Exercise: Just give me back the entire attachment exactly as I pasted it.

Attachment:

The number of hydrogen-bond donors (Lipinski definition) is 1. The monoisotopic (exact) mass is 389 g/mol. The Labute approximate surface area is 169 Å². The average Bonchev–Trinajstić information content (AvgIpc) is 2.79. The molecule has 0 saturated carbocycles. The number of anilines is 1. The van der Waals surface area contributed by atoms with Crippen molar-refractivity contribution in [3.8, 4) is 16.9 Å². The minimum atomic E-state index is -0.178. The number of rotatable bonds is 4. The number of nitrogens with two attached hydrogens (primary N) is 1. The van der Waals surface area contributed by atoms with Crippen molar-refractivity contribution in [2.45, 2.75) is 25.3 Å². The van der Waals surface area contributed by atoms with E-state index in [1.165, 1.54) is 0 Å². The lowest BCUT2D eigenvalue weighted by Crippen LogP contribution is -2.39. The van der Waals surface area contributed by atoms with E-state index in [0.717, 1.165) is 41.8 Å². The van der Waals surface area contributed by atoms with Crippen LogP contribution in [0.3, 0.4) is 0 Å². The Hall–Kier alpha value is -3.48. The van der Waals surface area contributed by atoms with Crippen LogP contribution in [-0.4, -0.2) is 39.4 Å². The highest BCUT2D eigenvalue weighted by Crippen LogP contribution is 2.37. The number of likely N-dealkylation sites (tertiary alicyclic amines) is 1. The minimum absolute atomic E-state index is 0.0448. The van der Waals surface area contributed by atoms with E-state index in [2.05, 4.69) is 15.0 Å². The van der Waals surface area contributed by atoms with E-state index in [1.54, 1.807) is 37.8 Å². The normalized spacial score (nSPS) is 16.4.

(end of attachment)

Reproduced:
The number of hydrogen-bond donors (Lipinski definition) is 1. The monoisotopic (exact) mass is 389 g/mol. The Labute approximate surface area is 169 Å². The average Bonchev–Trinajstić information content (AvgIpc) is 2.79. The molecule has 0 saturated carbocycles. The number of anilines is 1. The van der Waals surface area contributed by atoms with Crippen molar-refractivity contribution in [3.8, 4) is 16.9 Å². The minimum atomic E-state index is -0.178. The number of rotatable bonds is 4. The number of nitrogens with two attached hydrogens (primary N) is 1. The van der Waals surface area contributed by atoms with Crippen molar-refractivity contribution in [2.45, 2.75) is 25.3 Å². The van der Waals surface area contributed by atoms with E-state index in [1.165, 1.54) is 0 Å². The lowest BCUT2D eigenvalue weighted by Crippen LogP contribution is -2.39. The van der Waals surface area contributed by atoms with E-state index in [0.717, 1.165) is 41.8 Å². The van der Waals surface area contributed by atoms with Crippen LogP contribution in [0.3, 0.4) is 0 Å². The Hall–Kier alpha value is -3.48. The van der Waals surface area contributed by atoms with Crippen LogP contribution in [-0.4, -0.2) is 39.4 Å². The highest BCUT2D eigenvalue weighted by Crippen LogP contribution is 2.37. The number of likely N-dealkylation sites (tertiary alicyclic amines) is 1. The minimum absolute atomic E-state index is 0.0448. The van der Waals surface area contributed by atoms with E-state index in [2.05, 4.69) is 15.0 Å². The van der Waals surface area contributed by atoms with E-state index in [1.54, 1.807) is 37.8 Å². The normalized spacial score (nSPS) is 16.4.